Australian researchers have shown how a chemical similar to those used in cleaning products may benefit breast cancer patients.
Bisphosphonates, which resemble chemicals used as water softeners in soap powders and detergents, are currently used clinically to treat conditions that affect the bones.
The calcium-binding drugs are prescribed to people with osteoporosis and those with late-stage cancers that have spread to bone.
In recent years there have been a number of trials suggesting these drugs prolong survival in women with breast cancer.
However, researchers did not exactly know why.
In the medical world, it has been assumed bisphosphonates would not get into tumours other than bone cancers at any concentration that could make a difference.
Now a team from Sydney’s Garvan Institute of Medical Research has used imaging technology to show exactly how the drugs can target cells in tumours outside the skeleton, including breast cancer.
“This study is potentially transformative for treatment of some cancers, because it is telling us for the first time that drugs we thought acted only in bone can also act within tumours completely outside the skeleton,” says project leader Professor Mike Rogers.
Breast tumours often contain particles of calcium.
Calcium phosphate – the predominant form of calcium seen in breast tissue – is frequently associated with malignancy.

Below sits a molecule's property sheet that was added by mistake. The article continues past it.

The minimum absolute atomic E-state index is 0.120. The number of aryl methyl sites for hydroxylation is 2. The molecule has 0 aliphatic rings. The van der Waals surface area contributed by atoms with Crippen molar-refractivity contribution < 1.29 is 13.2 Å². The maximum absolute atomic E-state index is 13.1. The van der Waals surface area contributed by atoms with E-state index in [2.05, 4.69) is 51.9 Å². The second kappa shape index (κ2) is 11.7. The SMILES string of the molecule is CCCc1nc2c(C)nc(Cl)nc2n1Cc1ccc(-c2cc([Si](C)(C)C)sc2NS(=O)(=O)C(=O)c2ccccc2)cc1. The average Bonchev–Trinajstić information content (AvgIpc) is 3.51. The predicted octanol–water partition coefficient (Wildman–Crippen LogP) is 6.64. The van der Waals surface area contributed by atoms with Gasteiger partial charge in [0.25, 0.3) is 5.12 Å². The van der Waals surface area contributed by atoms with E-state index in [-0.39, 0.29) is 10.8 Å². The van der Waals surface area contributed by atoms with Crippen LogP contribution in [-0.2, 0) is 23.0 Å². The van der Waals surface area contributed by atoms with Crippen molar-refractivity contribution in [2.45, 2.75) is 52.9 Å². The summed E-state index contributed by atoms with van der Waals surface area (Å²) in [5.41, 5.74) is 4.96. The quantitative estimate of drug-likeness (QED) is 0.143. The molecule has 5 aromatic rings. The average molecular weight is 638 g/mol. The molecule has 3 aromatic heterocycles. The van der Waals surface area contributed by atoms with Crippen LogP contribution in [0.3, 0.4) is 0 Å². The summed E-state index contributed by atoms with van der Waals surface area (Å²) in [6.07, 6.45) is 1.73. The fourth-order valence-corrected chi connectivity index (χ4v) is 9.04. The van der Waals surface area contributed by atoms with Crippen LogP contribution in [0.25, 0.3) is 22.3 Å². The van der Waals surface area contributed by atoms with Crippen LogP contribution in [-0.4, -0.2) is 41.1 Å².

To see if bisphosphonates interact with breast calcium, the researchers attached to a chemical that glows under a microscope to the drug.
They then gave the medication to mice with breast cancer and watched on a screen what happened.
“For the first time we’re able to see in a live animal exactly where the drug was going,” said Prof Rogers.
The imaging videos show how the bisphosphonates attach to tiny calcifications in tumours. The calcium and drug complexes are then devoured by tumour-associated macrophages – immune cells that the cancer hijacks early in its development to conceal its existence.
After the macrophages have gobbled up these complexes they then switch sides and attack the cancer.
“We do not yet fully understand how the macrophages revert from being bad cops to being good cops, although it is clear that this immune cell interacts with tumours, and probably changes its function in the presence of bisphosphonates,” said Prof Rogers.
Once the team realised what was happening in mice, they obtained a tumour sample from a patient with breast cancer who had undergone surgery.
Tests on the tissue indicated the same process happens in humans.
The study is published in the journal Cancer Discovery.